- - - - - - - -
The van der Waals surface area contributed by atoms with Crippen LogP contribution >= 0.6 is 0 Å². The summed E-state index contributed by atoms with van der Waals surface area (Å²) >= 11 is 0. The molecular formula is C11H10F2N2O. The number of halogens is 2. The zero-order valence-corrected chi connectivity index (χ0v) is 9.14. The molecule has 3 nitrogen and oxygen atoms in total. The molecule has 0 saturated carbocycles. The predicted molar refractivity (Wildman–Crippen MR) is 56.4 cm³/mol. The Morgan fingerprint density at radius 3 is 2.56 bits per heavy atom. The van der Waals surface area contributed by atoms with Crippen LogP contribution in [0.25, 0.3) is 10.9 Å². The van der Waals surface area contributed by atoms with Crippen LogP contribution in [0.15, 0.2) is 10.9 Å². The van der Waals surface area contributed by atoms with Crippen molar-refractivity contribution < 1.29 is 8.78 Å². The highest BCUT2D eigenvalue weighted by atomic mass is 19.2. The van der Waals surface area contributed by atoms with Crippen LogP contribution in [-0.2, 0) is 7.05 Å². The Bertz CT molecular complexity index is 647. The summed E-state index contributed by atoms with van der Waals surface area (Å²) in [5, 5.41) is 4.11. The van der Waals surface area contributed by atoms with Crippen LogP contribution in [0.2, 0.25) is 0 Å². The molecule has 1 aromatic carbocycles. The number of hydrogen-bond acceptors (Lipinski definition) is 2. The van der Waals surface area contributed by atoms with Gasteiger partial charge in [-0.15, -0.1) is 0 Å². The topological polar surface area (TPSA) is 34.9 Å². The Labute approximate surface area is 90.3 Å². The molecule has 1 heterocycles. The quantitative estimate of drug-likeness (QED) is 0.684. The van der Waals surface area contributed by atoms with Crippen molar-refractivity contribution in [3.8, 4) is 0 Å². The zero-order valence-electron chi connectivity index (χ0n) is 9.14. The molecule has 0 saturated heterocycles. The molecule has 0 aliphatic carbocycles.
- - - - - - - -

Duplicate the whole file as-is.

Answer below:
The van der Waals surface area contributed by atoms with Crippen LogP contribution >= 0.6 is 0 Å². The summed E-state index contributed by atoms with van der Waals surface area (Å²) >= 11 is 0. The molecular formula is C11H10F2N2O. The number of halogens is 2. The zero-order valence-corrected chi connectivity index (χ0v) is 9.14. The molecule has 3 nitrogen and oxygen atoms in total. The molecule has 0 saturated carbocycles. The predicted molar refractivity (Wildman–Crippen MR) is 56.4 cm³/mol. The Morgan fingerprint density at radius 3 is 2.56 bits per heavy atom. The van der Waals surface area contributed by atoms with Crippen LogP contribution in [0.25, 0.3) is 10.9 Å². The van der Waals surface area contributed by atoms with Crippen LogP contribution in [0.15, 0.2) is 10.9 Å². The van der Waals surface area contributed by atoms with Crippen molar-refractivity contribution < 1.29 is 8.78 Å². The highest BCUT2D eigenvalue weighted by atomic mass is 19.2. The van der Waals surface area contributed by atoms with Crippen LogP contribution in [-0.2, 0) is 7.05 Å². The Bertz CT molecular complexity index is 647. The summed E-state index contributed by atoms with van der Waals surface area (Å²) in [5, 5.41) is 4.11. The van der Waals surface area contributed by atoms with Crippen LogP contribution in [0.2, 0.25) is 0 Å². The molecule has 1 aromatic carbocycles. The number of hydrogen-bond acceptors (Lipinski definition) is 2. The van der Waals surface area contributed by atoms with Gasteiger partial charge in [-0.15, -0.1) is 0 Å². The topological polar surface area (TPSA) is 34.9 Å². The Labute approximate surface area is 90.3 Å². The molecule has 1 heterocycles. The quantitative estimate of drug-likeness (QED) is 0.684. The van der Waals surface area contributed by atoms with Crippen molar-refractivity contribution in [3.8, 4) is 0 Å². The zero-order valence-electron chi connectivity index (χ0n) is 9.14. The molecule has 0 saturated heterocycles. The molecule has 0 aliphatic carbocycles.